What is important to note is that for each tax revenue dollar that is generated, local governments realize about 15 cents. More than 80 cents of each dollar accrues to federal and state governments in the form of income taxes and other revenues. This explains why local governments can't do it alone, and we need your help. We can't expect the level of government who realized the smallest share of the prosperity to absorb the largest share of the cleanup, remediation and redevelopment costs.

Mr. Chairman, we are pleased that the brownfields issue has the bipartisan support of this Committee. The bills that have been introduced, both S. 8 and S. 18, are good starting points launching a more detailed deliberation on the brownfields problem and the need for a comprehensive national strategy. The Conference of Mayors President, Mayor Richard Daley, has indicated that brownfields legislation is one of the Conference's top priorities, and we want to work with you to further refine your proposals.

We are pleased, for example, that both bills make efforts to address many of the issues we have laid out as our principles. We are pleased that funds will be made available for site characterization and assessment work on brownfield sites, although these funds are, quite frankly, too modest compared to the damage that has been done to our communities. Likewise, we are very pleased that both the EPA pilot program and your bills call for the capitalization of local revolving loan funds for the ongoing, bureaucratic-free cleanup of brownfield sites, although again the effort is too modest compared to the magnitude of the problem. These funds should be used for local programs and not be given to State bureaucracies, unless such state programs are targeted to smaller jurisdictions that would be unlikely to administer their own local revolving loan programs.

We believe both bills need to address brownfield sites that are in the hands of public entities, either through tax default or acquisition for economic development purposes. Not only must liability protections be extended to such public entities, but direct grants should be available for the cleanup of properties in neighborhoods of disinvestment and in properties that have negative value due to more significant contamination.

We also want to commend the Committee for addressing the need for liability protections for redevelopers of brownfield sites. It will be important to strike a balance between giving redevelopers certainty that they will not be thrown back into the liability web after having invested in cleanups, and at the same time protecting the public against future contamination of these sites.

We believe the Committee should seriously address the need to give local governments the flexibility to cleanup properties with brownfield redevelopment funds that are free from many of the arcane rules and regulations of the Superfund program. We need the flexibility to bring common sense to cleanups. This is not only the case with the issue of cleanup standards based on end-use, but in the definition of brownfields. We believe there are too many exclusions to the "brownfields facility" definition. For example, many abandoned industrial sites will have both removal and remediation needs. These sites are typical brownfield facilities which require a removal of immediate threats and a less urgent remedial process to restore the property to a useful purpose. The bill would exclude all of these facilities from any funding under this program. We would be glad to provide examples to the Committee.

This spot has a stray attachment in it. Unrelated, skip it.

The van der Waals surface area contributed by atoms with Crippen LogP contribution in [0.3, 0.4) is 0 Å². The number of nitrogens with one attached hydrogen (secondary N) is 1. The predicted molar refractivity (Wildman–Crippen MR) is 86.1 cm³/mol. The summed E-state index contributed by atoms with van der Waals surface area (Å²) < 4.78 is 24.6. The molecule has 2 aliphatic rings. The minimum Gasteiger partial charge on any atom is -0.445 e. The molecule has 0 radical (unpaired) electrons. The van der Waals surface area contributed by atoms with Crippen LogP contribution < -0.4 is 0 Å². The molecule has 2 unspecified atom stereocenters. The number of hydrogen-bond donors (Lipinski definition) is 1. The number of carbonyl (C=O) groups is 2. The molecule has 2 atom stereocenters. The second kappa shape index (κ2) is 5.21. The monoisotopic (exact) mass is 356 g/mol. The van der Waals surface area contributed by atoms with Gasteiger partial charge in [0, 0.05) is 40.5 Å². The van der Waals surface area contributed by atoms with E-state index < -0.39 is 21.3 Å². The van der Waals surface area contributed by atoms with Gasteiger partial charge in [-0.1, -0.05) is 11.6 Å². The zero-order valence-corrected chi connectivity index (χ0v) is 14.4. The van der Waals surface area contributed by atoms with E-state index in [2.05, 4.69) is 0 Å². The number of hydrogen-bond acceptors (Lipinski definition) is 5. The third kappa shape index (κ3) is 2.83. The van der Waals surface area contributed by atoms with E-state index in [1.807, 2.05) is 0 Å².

It is also important for the Committee to address the relationship between State Voluntary Cleanup programs and local brownfield cleanup initiatives to effectively address the brownfield problems in communities. We have talked to several state voluntary cleanup program administrators who indicate that their voluntary programs tend to focus on projects that are close to being NPL sites, not those brownfields that are less contaminated but still suffer from the Superfund stigma. While we believe there may be an appropriate link to state voluntary cleanup programs, we should not assume that they will expedite brownfield cleanups or that they are the panacea for brownfield cleanups. Again, we believe local governments are best equipped to expeditiously cleanup certain sites and to work with the private sector in the redevelopment of brownfields, albeit in some form of partnership with state agencies.

Mr. Chairman, as a result of your efforts and those of the Administration to support brownfields redevelopment, communities are finally having some success in cleaning up less contaminated properties, which is allowing us to get these sites redeveloped and back on the tax rolls. More complicated cleanups or NPL-caliber sites do create some misconceptions about the nature of the bulk of the inventory of sites, which we commonly refer to as brownfields.

Mr. Chairman, many other issues remain to be addressed and we will be supplementing our comments with further technical comments on the drafts of both bills. But let me again commend the Committee for beginning a bipartisan debate on brownfields. We support your efforts to address brownfields in the 105th Congress and we look forward to working with you this year to enact legislation. We cannot afford to let another Congress go by without enacting a comprehensive national program that will lead to thousands of brownfields cleanup, job creation, and sound local economies.

Finally, Mr. Chairman, while it is not in the jurisdiction of this Committee, we believe it is extremely important for the Congress to enact tax incentives that help companies redevelop brownfield sites. We have worked closely with the Administration on the development of their proposal and would welcome the opportunity to work with the Senate as they consider this year's tax bill.

Again, we thank you for the opportunity to appear before you today.